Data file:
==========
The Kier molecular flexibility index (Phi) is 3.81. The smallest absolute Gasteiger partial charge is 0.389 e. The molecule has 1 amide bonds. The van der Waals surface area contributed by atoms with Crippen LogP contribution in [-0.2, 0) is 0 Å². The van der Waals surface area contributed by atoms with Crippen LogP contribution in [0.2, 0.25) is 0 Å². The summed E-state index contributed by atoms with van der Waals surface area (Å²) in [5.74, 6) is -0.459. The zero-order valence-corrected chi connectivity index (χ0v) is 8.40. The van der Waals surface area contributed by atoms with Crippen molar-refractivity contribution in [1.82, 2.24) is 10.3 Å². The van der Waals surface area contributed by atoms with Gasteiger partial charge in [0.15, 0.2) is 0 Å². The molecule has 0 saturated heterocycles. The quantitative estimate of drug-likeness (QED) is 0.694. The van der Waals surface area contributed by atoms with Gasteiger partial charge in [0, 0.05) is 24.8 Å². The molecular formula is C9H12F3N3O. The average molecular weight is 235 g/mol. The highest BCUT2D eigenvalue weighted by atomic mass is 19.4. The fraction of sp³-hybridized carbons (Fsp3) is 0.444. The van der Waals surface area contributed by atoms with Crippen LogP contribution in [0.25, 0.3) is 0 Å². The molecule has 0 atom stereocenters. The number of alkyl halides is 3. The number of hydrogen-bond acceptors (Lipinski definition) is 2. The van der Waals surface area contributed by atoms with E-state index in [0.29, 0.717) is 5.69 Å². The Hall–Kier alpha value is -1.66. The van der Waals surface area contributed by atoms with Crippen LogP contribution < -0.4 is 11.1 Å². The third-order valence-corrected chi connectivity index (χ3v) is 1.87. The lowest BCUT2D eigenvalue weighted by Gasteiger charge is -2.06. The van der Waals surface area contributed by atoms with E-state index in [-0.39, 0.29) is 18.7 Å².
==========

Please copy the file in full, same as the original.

The Kier molecular flexibility index (Phi) is 3.81. The smallest absolute Gasteiger partial charge is 0.389 e. The molecule has 1 amide bonds. The van der Waals surface area contributed by atoms with Crippen LogP contribution in [-0.2, 0) is 0 Å². The van der Waals surface area contributed by atoms with Crippen LogP contribution in [0.2, 0.25) is 0 Å². The summed E-state index contributed by atoms with van der Waals surface area (Å²) in [5.74, 6) is -0.459. The zero-order valence-corrected chi connectivity index (χ0v) is 8.40. The van der Waals surface area contributed by atoms with Crippen molar-refractivity contribution in [1.82, 2.24) is 10.3 Å². The van der Waals surface area contributed by atoms with Gasteiger partial charge in [0.15, 0.2) is 0 Å². The molecule has 0 saturated heterocycles. The quantitative estimate of drug-likeness (QED) is 0.694. The van der Waals surface area contributed by atoms with Gasteiger partial charge in [0, 0.05) is 24.8 Å². The molecular formula is C9H12F3N3O. The average molecular weight is 235 g/mol. The highest BCUT2D eigenvalue weighted by atomic mass is 19.4. The fraction of sp³-hybridized carbons (Fsp3) is 0.444. The van der Waals surface area contributed by atoms with Crippen LogP contribution in [0.25, 0.3) is 0 Å². The molecule has 0 atom stereocenters. The number of alkyl halides is 3. The number of hydrogen-bond acceptors (Lipinski definition) is 2. The van der Waals surface area contributed by atoms with E-state index in [0.29, 0.717) is 5.69 Å². The Hall–Kier alpha value is -1.66. The van der Waals surface area contributed by atoms with Crippen LogP contribution < -0.4 is 11.1 Å². The third-order valence-corrected chi connectivity index (χ3v) is 1.87. The lowest BCUT2D eigenvalue weighted by Gasteiger charge is -2.06. The van der Waals surface area contributed by atoms with E-state index in [-0.39, 0.29) is 18.7 Å².